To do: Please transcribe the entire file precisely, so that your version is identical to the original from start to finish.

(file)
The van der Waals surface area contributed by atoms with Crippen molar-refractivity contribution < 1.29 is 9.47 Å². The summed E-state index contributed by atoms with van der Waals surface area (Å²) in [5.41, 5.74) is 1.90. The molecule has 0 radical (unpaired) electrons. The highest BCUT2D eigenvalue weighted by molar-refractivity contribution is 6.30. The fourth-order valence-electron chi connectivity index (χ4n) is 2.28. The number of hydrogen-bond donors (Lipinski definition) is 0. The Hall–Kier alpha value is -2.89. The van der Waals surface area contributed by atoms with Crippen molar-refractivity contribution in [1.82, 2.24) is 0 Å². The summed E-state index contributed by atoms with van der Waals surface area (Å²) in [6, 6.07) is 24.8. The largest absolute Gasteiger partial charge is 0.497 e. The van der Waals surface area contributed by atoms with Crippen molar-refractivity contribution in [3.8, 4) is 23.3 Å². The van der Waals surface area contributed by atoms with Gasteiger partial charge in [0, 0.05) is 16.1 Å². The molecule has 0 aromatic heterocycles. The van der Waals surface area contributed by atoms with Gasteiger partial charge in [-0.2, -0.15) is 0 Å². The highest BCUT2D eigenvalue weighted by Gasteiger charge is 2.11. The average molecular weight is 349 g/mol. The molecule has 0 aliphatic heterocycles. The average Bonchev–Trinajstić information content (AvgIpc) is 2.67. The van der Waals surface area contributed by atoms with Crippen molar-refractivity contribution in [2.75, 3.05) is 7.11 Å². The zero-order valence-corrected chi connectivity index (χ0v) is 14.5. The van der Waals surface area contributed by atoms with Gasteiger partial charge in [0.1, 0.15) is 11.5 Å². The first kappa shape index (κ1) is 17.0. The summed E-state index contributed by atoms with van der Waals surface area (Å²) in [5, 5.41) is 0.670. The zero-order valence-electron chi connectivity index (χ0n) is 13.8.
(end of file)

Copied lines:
The van der Waals surface area contributed by atoms with Crippen molar-refractivity contribution < 1.29 is 9.47 Å². The summed E-state index contributed by atoms with van der Waals surface area (Å²) in [5.41, 5.74) is 1.90. The molecule has 0 radical (unpaired) electrons. The highest BCUT2D eigenvalue weighted by molar-refractivity contribution is 6.30. The fourth-order valence-electron chi connectivity index (χ4n) is 2.28. The number of hydrogen-bond donors (Lipinski definition) is 0. The Hall–Kier alpha value is -2.89. The van der Waals surface area contributed by atoms with Crippen molar-refractivity contribution in [1.82, 2.24) is 0 Å². The summed E-state index contributed by atoms with van der Waals surface area (Å²) in [6, 6.07) is 24.8. The largest absolute Gasteiger partial charge is 0.497 e. The van der Waals surface area contributed by atoms with Crippen molar-refractivity contribution in [3.8, 4) is 23.3 Å². The van der Waals surface area contributed by atoms with Gasteiger partial charge in [0, 0.05) is 16.1 Å². The molecule has 0 aromatic heterocycles. The van der Waals surface area contributed by atoms with Gasteiger partial charge in [-0.2, -0.15) is 0 Å². The highest BCUT2D eigenvalue weighted by Gasteiger charge is 2.11. The average molecular weight is 349 g/mol. The molecule has 0 aliphatic heterocycles. The average Bonchev–Trinajstić information content (AvgIpc) is 2.67. The van der Waals surface area contributed by atoms with Crippen molar-refractivity contribution in [2.75, 3.05) is 7.11 Å². The zero-order valence-corrected chi connectivity index (χ0v) is 14.5. The van der Waals surface area contributed by atoms with Gasteiger partial charge in [0.1, 0.15) is 11.5 Å². The first kappa shape index (κ1) is 17.0. The summed E-state index contributed by atoms with van der Waals surface area (Å²) in [5, 5.41) is 0.670. The zero-order valence-electron chi connectivity index (χ0n) is 13.8.